They did the math, and then they checked their work—not on paper or in a computer program, but in preclinical tests—to confirm that their immunotherapy proposal added up. The proposal, offered by scientists based at UTHealth, the University of Texas Health Science Center at Houston, was that oncolytic viruses and externally supplied natural killer (NK) cells won’t necessarily work at cross-purposes, as other studies have suggested. Instead, NK cells can improve the cancer-fighting efficiency of virotherapy.
NK cells, which make up part of the innate immune system and help protect the body from cancer, tend to stick to their main function—fighting infections such as viruses—even if those viruses preferentially infect and kill cancer cells. Consequently, if NK cells are depleted, virotherapy may be expected to become more effective. Yet the math done by the UTHealth scientists suggested that virotherapy could also get a boost if NK cells were superabundant.
This counterintuitive idea was developed through mathematical modeling that unlocked the complex interactive relationship between externally introduced viruses and NK cells in addition to the immune system’s existing NK cells to calculate cancer cell-killing potency. The mathematical modeling was able to predict how a virus-treated tumor would respond to NK cell therapy, depending on the number of NK cells introduced to the tumor.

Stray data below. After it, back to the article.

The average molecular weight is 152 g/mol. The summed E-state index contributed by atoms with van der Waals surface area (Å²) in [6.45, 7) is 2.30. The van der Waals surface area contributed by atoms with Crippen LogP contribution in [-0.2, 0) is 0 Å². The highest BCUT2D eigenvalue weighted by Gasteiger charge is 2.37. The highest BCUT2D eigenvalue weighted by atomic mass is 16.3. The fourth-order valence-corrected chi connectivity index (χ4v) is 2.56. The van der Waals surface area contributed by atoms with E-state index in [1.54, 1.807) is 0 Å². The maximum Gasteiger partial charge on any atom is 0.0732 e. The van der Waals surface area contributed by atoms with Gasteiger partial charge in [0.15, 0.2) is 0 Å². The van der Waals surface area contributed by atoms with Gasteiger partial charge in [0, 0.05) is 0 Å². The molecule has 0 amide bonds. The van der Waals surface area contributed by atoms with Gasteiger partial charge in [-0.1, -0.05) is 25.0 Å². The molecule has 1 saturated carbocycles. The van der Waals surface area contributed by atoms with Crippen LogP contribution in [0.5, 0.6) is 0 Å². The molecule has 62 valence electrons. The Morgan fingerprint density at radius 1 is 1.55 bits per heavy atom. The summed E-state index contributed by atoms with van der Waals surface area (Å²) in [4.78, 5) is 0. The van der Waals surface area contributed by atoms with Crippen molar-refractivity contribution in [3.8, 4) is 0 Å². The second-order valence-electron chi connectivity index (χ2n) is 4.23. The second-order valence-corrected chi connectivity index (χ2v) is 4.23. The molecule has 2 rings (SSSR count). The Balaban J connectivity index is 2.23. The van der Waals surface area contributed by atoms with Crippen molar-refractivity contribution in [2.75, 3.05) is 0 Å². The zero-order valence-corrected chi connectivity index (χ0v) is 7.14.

Results appeared April 23 in the Proceedings of the National Academy of Sciences (PNAS), in an article entitled “Complex Role of NK Cells in Regulation of Oncolytic Virus–Bortezomib Therapy.” This article showed that when the number of externally introduced NK cells is increased, the ability to fight cancer is strengthened.
“…we investigated the role of natural killer (NK) cells in combination therapy with oncolytic virus (OV) and bortezomib, a proteasome inhibitor,” the article’s authors wrote. “We developed a mathematical model to address the question of how the density of NK cells affects the growth of the tumor. We found that the antitumor efficacy increases when the endogenous NKs are depleted and also when exogenous NK cells are injected into the tumor.”
While the patient’s own NK cells, present in smaller numbers, concentrate on clearing the virus and therefore have an adverse effect on virotherapy by limiting the virus’s cancer-busting power, this impact can be reversed to destroy more of the tumor by introducing greater numbers of external NK cells. These NK cells display rapid and potent immunity to metastatic and hematological cancers, and they overcome the immunosuppressive effects of the tumor microenvironment.
The theory behind scientists’ equations was subsequently confirmed in practice by experiments on mice with brain tumors, paving the way for further work.
“This research is very exciting because it helps unravel the complex yin and yang relationship between the natural cancer-fighting power intrinsic to our immune system and externally added cancer-killing cells that are given as a therapy,” said the study’s corresponding author Balveen Kaur, Ph.D., professor and vice chair of research in the Vivian L. Smith Department of Neurosurgery at McGovern Medical School at UTHealth. “It’s very significant because it shows, contrary to recent scientific claims, that virotherapy can be combined with cell therapy for a positive effect.”
“Natural NK cells sense and kill infected cancer cells, thus clearing viruses. But by adding exogenous NK cells in sufficient quantities, they can also destroy the residual tumor. Our tests showed when you get this ratio right, there’s a significant improvement in cancer-fighting efficacy. So, it’s a big step forward, which should create more opportunities for further research and development of clinical trials for the treatment of cancer in humans and animals.”